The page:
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to 29-year-old vote turns out. they helped to propel president obama to victory here in the sunshine state in 2008. lastly, the question is who captures the independents. right now they lean to romney. keep in mind here in florida if the margin of victory is less than a half percent, there's an automatic recount. we could be here late. back to you guys. >> mary, thanks very much. mary thompson live tonight in florida and again florida so far too close to call. once we have a definitive answer, we'll bring it to you. jim cramer back with us. also on the phone with us right now is congressman ron paul of texas. and former republican presidential candidate. good to have you on the program. thanks for joining us. >> very close night as we expected. so far we're talking 82 electoral votes for governor romney versus 64 for president obama. once we know the winner the work begins. who is better at handling the biggest issue that we face over the near term? the fiscal cliff? >> i think it's even steven.
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neither candidate has offered to cut anything. i think spending is a problem. i think the way we budget our money is a problem. this baseline budgeting is just horrible and they don't talk about that. they talk about the programs they want to keep. i think it would be even. i wouldn't expect a whole lot of difference. there will be a little benefit with romney on maybe getting taxes cut. and maybe less war with obama. but neither one is assured it. we heard promises so often over the years of the dramatic difference and this is a crucial election. that has been burnt out on that over many decades because we have elections and policies continue exactly the same way. government gets bigger. debt gets bigger and nobody talks about the problem. >> representative paul, jim cramer. nice to talk to you again. one of the things we share is the western civilizations are in trouble and they are printing a lot of dollars in this case.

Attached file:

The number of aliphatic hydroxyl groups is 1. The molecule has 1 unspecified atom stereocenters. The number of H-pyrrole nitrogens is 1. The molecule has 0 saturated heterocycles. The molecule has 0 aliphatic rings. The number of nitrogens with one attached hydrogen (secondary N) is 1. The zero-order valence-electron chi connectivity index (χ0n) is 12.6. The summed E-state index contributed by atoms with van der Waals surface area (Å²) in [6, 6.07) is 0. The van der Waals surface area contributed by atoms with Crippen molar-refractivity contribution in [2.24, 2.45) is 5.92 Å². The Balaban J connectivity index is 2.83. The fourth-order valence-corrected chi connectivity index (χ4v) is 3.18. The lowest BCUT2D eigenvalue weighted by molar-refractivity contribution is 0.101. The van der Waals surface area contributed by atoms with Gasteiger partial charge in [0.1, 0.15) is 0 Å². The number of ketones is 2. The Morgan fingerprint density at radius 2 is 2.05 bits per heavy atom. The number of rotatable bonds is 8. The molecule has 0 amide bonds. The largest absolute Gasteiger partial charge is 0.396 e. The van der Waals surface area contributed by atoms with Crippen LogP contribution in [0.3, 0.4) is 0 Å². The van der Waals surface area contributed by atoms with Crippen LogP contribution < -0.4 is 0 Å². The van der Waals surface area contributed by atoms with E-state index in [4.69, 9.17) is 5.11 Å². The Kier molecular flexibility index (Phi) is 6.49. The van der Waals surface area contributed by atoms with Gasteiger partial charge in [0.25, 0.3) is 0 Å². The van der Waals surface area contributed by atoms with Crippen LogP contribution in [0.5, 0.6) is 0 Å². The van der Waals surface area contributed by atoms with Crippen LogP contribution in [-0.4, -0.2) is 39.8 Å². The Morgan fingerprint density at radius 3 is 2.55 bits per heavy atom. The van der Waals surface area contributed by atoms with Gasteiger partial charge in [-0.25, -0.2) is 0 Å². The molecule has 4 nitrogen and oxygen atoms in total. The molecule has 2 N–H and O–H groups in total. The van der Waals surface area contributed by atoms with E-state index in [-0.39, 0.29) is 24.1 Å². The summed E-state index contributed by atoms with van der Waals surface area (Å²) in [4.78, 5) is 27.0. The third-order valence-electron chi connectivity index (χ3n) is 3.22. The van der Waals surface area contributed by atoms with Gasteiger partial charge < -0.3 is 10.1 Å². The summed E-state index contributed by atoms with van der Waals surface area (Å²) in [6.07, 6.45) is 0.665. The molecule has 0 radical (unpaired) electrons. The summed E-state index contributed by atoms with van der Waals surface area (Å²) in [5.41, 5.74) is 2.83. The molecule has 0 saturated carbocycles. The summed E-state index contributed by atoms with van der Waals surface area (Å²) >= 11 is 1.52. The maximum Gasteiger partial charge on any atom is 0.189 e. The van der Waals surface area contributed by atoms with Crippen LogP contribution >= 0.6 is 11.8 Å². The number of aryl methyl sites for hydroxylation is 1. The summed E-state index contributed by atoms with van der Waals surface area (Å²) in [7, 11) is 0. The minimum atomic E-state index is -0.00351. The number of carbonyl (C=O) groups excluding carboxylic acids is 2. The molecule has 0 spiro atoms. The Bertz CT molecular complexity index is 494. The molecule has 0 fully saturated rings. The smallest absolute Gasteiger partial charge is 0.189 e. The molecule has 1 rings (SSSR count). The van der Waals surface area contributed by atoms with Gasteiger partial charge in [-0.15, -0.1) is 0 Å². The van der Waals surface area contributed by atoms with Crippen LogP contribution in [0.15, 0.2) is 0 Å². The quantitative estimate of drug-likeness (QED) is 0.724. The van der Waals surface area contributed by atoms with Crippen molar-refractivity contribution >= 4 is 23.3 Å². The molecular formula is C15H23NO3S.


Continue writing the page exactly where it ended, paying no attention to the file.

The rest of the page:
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gold has been right. gold had a very big rally today. is that indicative that obama is going to win? >> you know what? usually lately, you know, gold goes up for various reasons. on short-term sometimes it goes up on bad news. they think, well, if the economy is really bad and bernanke is going to really, really give us another huge qe, that's going to injure gold. it's prerverse. i don't know if people thought the person that would get elected would hurt the economy and therefore would print more money. the short swings don't make much sense. i sort of look at gold the way i looked over the decades. when i looked at it was $35 an ounce. >> dating yourself, congressman. >> the depreciation of dollar has continued as i anticipated. >> i wonder if you think there's some line of gold at 1,700,
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below 1,700, that connotes how people are thinking of the future of the fed. >> if you think romney is going to win, you actually want to make a bet against gold. i don't like to make bets against gold because it's gone up in inflation and in times when the economy is strong and when the economy is weak. if you get rid of bernanke immediately, you mean business about your currency. if you mean business about your currency, you don't want as much gold. >> would you make a bet if romney would win toward stocks? you want to buy stocks if in fact governor romney takes this? >> i think that there's a perception that if we had a president who was just pointblank pro-business and wanted to take the phone call. i have the guy from chevron on the phone. if you had someone who takes a call which president obama is not perceived as a guy who takes that call, i think people feel more comfortable. >> congressman, thanks for your time. busy night for you. thanks so much.